- Use Supplier Marketing Support. It is frustrating for suppliers to offer the marketing materials that retailers say they want, then see those items go unused. Most retailers could use more point-of-purchase and other supporting materials to sell more product. If it is available from your supplier, order it and use it. How about you go get it out of the back room and put it up now?
- Pay Your Bills. Too often money is sitting in the bank instead of paying a bill that is now overdue. Your suppliers are not banks and should not be operating like them. If you want a great supplier, then commit to be a great customer and show it first by paying on time, if not earlier.
The August issue of “Today’s Garden Center” magazine includes an article titled “8 Ways to Increase Pottery Sales“, which has some terrific pointers from Sloat Garden Center CEO & President Dave Stoner. I’ll address many of his ideas in a later (and longer) post, but I wanted to quickly relay the information included in a sidebar called “5 Suggestions From Sloat’s Dave Stoner” – these idea are all absolute gold, and should be seriously considered by any garden center active in the pottery category:
- Jump in with both feet. “It’s not a huge investment to bring in a container or two of pottery, and you cant make a statement without quantity”
- Always be deep in it, and don’t play the weather game. “You will sell pots year-round, especially in temperate climates. Make sure you have a plan for storage and restocking, especially if you have multiple locations. It doesn’t need water, and it doesn’t die.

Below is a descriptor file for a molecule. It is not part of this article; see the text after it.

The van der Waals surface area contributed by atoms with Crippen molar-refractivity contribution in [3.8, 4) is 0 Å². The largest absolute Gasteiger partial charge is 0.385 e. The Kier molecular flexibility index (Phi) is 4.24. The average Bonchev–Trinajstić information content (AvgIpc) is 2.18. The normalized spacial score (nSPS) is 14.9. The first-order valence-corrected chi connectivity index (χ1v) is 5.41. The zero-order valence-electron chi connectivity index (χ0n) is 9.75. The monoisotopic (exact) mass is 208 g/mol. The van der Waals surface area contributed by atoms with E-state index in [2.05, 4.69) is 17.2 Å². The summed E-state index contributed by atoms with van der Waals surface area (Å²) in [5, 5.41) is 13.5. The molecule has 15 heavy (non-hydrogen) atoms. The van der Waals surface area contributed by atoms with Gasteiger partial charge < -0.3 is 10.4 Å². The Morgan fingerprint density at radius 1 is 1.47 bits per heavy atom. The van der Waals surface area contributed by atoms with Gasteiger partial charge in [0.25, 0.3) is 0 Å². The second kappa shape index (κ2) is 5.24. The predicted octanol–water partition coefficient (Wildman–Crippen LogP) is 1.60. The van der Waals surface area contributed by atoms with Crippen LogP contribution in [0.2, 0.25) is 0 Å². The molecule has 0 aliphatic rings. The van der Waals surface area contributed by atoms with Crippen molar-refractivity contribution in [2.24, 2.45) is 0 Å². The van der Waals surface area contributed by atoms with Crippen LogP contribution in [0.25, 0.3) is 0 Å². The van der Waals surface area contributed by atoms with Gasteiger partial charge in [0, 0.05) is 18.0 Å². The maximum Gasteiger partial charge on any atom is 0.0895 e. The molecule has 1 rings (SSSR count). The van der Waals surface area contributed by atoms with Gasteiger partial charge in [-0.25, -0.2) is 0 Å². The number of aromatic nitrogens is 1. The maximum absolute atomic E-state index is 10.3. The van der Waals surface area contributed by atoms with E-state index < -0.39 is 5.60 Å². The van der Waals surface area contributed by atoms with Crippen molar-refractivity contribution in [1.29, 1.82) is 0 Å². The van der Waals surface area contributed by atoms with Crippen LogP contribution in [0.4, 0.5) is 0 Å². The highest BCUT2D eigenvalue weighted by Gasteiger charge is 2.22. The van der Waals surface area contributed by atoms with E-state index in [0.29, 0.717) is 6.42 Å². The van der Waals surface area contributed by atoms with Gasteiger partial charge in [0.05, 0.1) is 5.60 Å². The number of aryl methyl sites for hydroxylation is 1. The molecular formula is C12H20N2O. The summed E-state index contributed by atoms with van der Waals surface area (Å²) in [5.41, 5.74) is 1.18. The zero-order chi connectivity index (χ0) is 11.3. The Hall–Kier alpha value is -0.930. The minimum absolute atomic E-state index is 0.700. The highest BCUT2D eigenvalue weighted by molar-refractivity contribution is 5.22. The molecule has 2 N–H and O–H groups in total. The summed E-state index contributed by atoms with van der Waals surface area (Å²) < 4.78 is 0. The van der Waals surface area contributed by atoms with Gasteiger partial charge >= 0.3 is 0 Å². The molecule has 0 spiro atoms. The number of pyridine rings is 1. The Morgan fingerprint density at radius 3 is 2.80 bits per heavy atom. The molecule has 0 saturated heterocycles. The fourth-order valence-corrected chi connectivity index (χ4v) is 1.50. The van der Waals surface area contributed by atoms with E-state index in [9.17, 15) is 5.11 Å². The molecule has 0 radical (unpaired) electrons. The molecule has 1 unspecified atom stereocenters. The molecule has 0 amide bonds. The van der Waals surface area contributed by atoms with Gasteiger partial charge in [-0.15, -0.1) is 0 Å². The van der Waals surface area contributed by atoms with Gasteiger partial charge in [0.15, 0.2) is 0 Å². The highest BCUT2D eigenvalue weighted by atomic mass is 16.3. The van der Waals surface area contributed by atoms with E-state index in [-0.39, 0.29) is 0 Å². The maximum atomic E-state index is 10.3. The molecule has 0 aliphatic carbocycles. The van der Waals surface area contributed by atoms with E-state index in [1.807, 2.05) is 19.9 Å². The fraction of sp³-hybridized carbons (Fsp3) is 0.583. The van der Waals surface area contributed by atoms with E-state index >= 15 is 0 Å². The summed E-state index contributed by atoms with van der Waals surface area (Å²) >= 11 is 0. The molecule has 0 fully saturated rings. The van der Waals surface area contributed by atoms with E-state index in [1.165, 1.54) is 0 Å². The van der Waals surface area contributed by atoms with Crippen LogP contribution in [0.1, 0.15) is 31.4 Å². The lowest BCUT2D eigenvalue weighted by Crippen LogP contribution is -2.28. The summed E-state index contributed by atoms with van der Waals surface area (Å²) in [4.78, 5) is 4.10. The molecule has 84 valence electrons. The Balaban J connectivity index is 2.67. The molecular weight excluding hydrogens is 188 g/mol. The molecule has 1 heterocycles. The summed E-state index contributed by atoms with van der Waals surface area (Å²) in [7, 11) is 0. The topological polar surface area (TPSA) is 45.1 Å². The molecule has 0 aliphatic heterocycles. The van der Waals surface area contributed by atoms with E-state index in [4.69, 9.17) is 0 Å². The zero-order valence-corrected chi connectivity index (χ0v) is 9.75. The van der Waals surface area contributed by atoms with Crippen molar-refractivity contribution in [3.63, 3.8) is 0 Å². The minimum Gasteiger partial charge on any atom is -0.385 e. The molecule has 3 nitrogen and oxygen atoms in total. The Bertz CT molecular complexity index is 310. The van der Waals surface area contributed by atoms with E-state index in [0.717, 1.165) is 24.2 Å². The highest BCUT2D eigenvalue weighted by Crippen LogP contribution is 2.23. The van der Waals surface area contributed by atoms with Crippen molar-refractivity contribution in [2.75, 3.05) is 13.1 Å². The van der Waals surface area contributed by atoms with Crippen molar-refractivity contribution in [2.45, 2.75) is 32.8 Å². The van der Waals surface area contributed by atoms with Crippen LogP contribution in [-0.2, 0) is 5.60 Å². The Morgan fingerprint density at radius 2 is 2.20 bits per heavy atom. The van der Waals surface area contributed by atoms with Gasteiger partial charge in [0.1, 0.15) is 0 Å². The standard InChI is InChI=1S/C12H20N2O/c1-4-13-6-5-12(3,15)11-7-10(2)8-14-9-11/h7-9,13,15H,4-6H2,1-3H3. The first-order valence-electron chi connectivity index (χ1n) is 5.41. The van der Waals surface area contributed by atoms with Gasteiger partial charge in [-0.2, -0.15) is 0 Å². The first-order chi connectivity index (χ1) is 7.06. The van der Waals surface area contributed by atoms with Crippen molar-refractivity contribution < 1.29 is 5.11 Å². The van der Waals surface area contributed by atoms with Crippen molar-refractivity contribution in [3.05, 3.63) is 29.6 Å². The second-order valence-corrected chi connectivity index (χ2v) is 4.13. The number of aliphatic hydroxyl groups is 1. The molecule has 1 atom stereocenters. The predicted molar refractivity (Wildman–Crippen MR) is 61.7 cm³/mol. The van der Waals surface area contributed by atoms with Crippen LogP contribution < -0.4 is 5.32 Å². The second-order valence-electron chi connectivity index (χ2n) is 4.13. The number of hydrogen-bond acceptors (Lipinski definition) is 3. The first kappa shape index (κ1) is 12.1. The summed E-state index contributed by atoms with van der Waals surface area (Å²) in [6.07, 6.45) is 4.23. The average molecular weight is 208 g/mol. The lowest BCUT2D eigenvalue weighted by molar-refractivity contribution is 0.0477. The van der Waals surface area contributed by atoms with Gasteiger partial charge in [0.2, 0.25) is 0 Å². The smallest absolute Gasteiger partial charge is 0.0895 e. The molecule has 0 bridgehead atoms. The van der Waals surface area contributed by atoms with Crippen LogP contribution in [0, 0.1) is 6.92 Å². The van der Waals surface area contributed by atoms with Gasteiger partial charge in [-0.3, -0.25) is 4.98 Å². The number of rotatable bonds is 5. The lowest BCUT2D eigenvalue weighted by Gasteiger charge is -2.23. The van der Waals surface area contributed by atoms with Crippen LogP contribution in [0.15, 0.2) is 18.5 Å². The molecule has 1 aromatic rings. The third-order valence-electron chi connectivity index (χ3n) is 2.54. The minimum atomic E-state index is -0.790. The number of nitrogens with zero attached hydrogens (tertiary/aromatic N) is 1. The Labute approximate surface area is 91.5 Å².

- Think of pottery as a negative space filler. “It can make your nursery look full in the off-season when you have less plant material”
- Don’t try to carry everything all at once. ” Try to get a sense of what your customer wants, or work with your supplier to get a sense of the best colors. Build the line as you go, changing or shuffling along the way.
- Always stock saucers and pot feet “I can’t stress this enough!”
It’s amazing how easy it can be to impact the sales of large planters in your pottery department when you take the time and effort to also merchandise them as fountain components.
For many garden centers it can make more sense to carry a range of large pots and a limited offering of fountain supplies than it does to invest in an inventory of complete fountains. This strategy has several advantages:
- Your customers have more options and more outlets for their creativity – being able to customize a fountain to their specific tastes and size requirements is a great selling point.
- It’s easier to control your inventory – selling fountains, pumps and basins ala carte gives you flexibility in your purchasing.
- It’s generally cheaper to purchase components from your suppliers than it is a complete fountain kit – but your customers don’t necessarily know that, which allows you to build you margins in the category while remaining price competitive.
- As long as you have some pots on hand, you have a potential fountain.
Here’s a terrific article how-to article and video from “Fine Gardening” magazine which walks you through the step-by-step of building a fountain out of a planter. This technique will work with planters of any size or shape, although we recommend using a purpose-built in-ground fountain basin instead of the tub / cinder block / grate combo they use in the video.